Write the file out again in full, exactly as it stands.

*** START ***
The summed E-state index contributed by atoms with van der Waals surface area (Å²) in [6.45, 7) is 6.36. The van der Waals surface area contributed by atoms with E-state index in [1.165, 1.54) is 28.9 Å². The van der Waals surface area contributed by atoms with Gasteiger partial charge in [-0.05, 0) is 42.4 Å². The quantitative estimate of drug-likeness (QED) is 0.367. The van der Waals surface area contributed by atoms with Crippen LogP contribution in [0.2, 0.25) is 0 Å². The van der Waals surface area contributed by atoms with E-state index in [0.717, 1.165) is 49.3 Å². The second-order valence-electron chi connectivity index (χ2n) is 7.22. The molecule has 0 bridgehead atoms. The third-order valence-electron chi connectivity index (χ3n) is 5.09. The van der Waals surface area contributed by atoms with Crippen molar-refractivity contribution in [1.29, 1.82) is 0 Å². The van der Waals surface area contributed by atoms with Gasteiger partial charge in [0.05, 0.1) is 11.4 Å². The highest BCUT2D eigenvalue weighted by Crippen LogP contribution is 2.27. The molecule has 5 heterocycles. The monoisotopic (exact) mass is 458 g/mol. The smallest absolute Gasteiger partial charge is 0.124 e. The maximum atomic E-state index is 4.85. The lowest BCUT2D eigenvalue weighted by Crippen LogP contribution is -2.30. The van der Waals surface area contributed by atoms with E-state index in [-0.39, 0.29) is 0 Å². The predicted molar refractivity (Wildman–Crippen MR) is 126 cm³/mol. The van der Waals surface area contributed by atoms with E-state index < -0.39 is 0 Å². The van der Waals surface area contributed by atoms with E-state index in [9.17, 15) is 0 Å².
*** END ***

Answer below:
The summed E-state index contributed by atoms with van der Waals surface area (Å²) in [6.45, 7) is 6.36. The van der Waals surface area contributed by atoms with E-state index in [1.165, 1.54) is 28.9 Å². The van der Waals surface area contributed by atoms with Gasteiger partial charge in [-0.05, 0) is 42.4 Å². The quantitative estimate of drug-likeness (QED) is 0.367. The van der Waals surface area contributed by atoms with Crippen LogP contribution in [0.2, 0.25) is 0 Å². The van der Waals surface area contributed by atoms with E-state index in [0.717, 1.165) is 49.3 Å². The second-order valence-electron chi connectivity index (χ2n) is 7.22. The molecule has 0 bridgehead atoms. The third-order valence-electron chi connectivity index (χ3n) is 5.09. The van der Waals surface area contributed by atoms with Crippen molar-refractivity contribution in [1.29, 1.82) is 0 Å². The van der Waals surface area contributed by atoms with Gasteiger partial charge in [0.05, 0.1) is 11.4 Å². The highest BCUT2D eigenvalue weighted by Crippen LogP contribution is 2.27. The molecule has 5 heterocycles. The monoisotopic (exact) mass is 458 g/mol. The smallest absolute Gasteiger partial charge is 0.124 e. The maximum atomic E-state index is 4.85. The lowest BCUT2D eigenvalue weighted by Crippen LogP contribution is -2.30. The van der Waals surface area contributed by atoms with E-state index in [-0.39, 0.29) is 0 Å². The predicted molar refractivity (Wildman–Crippen MR) is 126 cm³/mol. The van der Waals surface area contributed by atoms with E-state index < -0.39 is 0 Å². The van der Waals surface area contributed by atoms with E-state index in [9.17, 15) is 0 Å².